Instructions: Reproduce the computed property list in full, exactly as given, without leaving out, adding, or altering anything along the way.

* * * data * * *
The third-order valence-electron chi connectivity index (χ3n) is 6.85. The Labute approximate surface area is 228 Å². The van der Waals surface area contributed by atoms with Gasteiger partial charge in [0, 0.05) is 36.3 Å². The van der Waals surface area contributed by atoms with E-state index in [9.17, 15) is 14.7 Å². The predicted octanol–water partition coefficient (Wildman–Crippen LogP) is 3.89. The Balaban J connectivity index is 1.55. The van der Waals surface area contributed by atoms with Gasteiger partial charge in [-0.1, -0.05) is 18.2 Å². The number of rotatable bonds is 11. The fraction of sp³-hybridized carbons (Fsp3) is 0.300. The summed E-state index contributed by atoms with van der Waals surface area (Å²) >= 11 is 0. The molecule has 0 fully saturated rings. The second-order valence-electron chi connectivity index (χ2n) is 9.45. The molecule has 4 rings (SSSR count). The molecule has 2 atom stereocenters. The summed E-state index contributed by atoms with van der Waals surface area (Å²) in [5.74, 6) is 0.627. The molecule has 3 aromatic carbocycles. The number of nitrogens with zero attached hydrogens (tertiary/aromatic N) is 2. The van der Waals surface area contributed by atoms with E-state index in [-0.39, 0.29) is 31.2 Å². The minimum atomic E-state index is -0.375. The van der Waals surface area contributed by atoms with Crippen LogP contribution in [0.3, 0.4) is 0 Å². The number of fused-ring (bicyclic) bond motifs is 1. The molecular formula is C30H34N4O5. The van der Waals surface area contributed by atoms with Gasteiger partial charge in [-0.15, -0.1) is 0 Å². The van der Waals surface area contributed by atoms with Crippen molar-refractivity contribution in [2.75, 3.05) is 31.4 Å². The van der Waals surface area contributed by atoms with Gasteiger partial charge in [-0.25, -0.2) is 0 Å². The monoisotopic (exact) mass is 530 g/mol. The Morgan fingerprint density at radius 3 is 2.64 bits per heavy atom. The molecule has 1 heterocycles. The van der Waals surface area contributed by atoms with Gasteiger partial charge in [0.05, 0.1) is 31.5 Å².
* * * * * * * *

The third-order valence-electron chi connectivity index (χ3n) is 6.85. The Labute approximate surface area is 228 Å². The van der Waals surface area contributed by atoms with Gasteiger partial charge in [0, 0.05) is 36.3 Å². The van der Waals surface area contributed by atoms with E-state index in [9.17, 15) is 14.7 Å². The predicted octanol–water partition coefficient (Wildman–Crippen LogP) is 3.89. The Balaban J connectivity index is 1.55. The van der Waals surface area contributed by atoms with Gasteiger partial charge in [-0.1, -0.05) is 18.2 Å². The number of rotatable bonds is 11. The fraction of sp³-hybridized carbons (Fsp3) is 0.300. The summed E-state index contributed by atoms with van der Waals surface area (Å²) >= 11 is 0. The molecule has 0 fully saturated rings. The second-order valence-electron chi connectivity index (χ2n) is 9.45. The molecule has 4 rings (SSSR count). The molecule has 2 atom stereocenters. The summed E-state index contributed by atoms with van der Waals surface area (Å²) in [5.74, 6) is 0.627. The molecule has 3 aromatic carbocycles. The number of nitrogens with zero attached hydrogens (tertiary/aromatic N) is 2. The van der Waals surface area contributed by atoms with E-state index in [-0.39, 0.29) is 31.2 Å². The minimum atomic E-state index is -0.375. The van der Waals surface area contributed by atoms with Crippen LogP contribution in [0.3, 0.4) is 0 Å². The number of fused-ring (bicyclic) bond motifs is 1. The molecular formula is C30H34N4O5. The van der Waals surface area contributed by atoms with Gasteiger partial charge in [-0.15, -0.1) is 0 Å². The van der Waals surface area contributed by atoms with Crippen molar-refractivity contribution in [2.75, 3.05) is 31.4 Å². The van der Waals surface area contributed by atoms with Gasteiger partial charge in [-0.25, -0.2) is 0 Å². The monoisotopic (exact) mass is 530 g/mol. The Morgan fingerprint density at radius 3 is 2.64 bits per heavy atom. The molecule has 1 heterocycles. The van der Waals surface area contributed by atoms with Gasteiger partial charge in [0.05, 0.1) is 31.5 Å².